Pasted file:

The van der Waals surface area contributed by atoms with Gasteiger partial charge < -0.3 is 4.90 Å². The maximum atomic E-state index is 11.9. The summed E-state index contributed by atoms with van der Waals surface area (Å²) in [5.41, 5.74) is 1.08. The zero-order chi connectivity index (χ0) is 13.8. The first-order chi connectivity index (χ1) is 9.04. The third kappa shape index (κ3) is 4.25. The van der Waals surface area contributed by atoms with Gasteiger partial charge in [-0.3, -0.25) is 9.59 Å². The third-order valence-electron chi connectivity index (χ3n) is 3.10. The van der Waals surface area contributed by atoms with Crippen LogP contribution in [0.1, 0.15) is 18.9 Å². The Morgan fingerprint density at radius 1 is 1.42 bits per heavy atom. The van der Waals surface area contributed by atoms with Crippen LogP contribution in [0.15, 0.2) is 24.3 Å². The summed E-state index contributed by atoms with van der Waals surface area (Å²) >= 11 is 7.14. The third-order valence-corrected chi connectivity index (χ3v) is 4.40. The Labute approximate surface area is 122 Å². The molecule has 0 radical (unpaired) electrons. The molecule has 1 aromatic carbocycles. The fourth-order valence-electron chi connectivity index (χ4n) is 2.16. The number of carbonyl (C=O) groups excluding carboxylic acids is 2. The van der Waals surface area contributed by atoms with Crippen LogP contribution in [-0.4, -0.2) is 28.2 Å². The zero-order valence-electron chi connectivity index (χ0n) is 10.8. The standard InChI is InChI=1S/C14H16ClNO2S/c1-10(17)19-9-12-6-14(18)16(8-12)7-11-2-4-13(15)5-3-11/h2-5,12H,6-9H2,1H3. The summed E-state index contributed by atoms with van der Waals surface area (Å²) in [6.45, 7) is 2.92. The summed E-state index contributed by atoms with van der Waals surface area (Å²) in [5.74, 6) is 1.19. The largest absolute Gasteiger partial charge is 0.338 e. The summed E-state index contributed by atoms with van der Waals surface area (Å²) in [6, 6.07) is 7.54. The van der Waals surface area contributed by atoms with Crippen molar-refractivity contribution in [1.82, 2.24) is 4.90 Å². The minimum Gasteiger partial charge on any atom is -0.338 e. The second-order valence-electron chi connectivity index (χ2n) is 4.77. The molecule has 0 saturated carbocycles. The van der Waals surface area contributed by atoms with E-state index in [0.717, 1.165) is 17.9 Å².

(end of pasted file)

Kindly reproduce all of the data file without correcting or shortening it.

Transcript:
The van der Waals surface area contributed by atoms with Gasteiger partial charge < -0.3 is 4.90 Å². The maximum atomic E-state index is 11.9. The summed E-state index contributed by atoms with van der Waals surface area (Å²) in [5.41, 5.74) is 1.08. The zero-order chi connectivity index (χ0) is 13.8. The first-order chi connectivity index (χ1) is 9.04. The third kappa shape index (κ3) is 4.25. The van der Waals surface area contributed by atoms with Gasteiger partial charge in [-0.3, -0.25) is 9.59 Å². The third-order valence-electron chi connectivity index (χ3n) is 3.10. The van der Waals surface area contributed by atoms with Crippen LogP contribution in [0.1, 0.15) is 18.9 Å². The Morgan fingerprint density at radius 1 is 1.42 bits per heavy atom. The van der Waals surface area contributed by atoms with Crippen LogP contribution in [0.15, 0.2) is 24.3 Å². The summed E-state index contributed by atoms with van der Waals surface area (Å²) >= 11 is 7.14. The third-order valence-corrected chi connectivity index (χ3v) is 4.40. The Labute approximate surface area is 122 Å². The molecule has 0 radical (unpaired) electrons. The molecule has 1 aromatic carbocycles. The fourth-order valence-electron chi connectivity index (χ4n) is 2.16. The number of carbonyl (C=O) groups excluding carboxylic acids is 2. The van der Waals surface area contributed by atoms with Crippen LogP contribution in [-0.4, -0.2) is 28.2 Å². The zero-order valence-electron chi connectivity index (χ0n) is 10.8. The standard InChI is InChI=1S/C14H16ClNO2S/c1-10(17)19-9-12-6-14(18)16(8-12)7-11-2-4-13(15)5-3-11/h2-5,12H,6-9H2,1H3. The summed E-state index contributed by atoms with van der Waals surface area (Å²) in [6.45, 7) is 2.92. The summed E-state index contributed by atoms with van der Waals surface area (Å²) in [5.74, 6) is 1.19. The largest absolute Gasteiger partial charge is 0.338 e. The summed E-state index contributed by atoms with van der Waals surface area (Å²) in [6, 6.07) is 7.54. The van der Waals surface area contributed by atoms with Crippen molar-refractivity contribution in [1.82, 2.24) is 4.90 Å². The minimum Gasteiger partial charge on any atom is -0.338 e. The second-order valence-electron chi connectivity index (χ2n) is 4.77. The molecule has 0 saturated carbocycles. The van der Waals surface area contributed by atoms with E-state index in [0.717, 1.165) is 17.9 Å².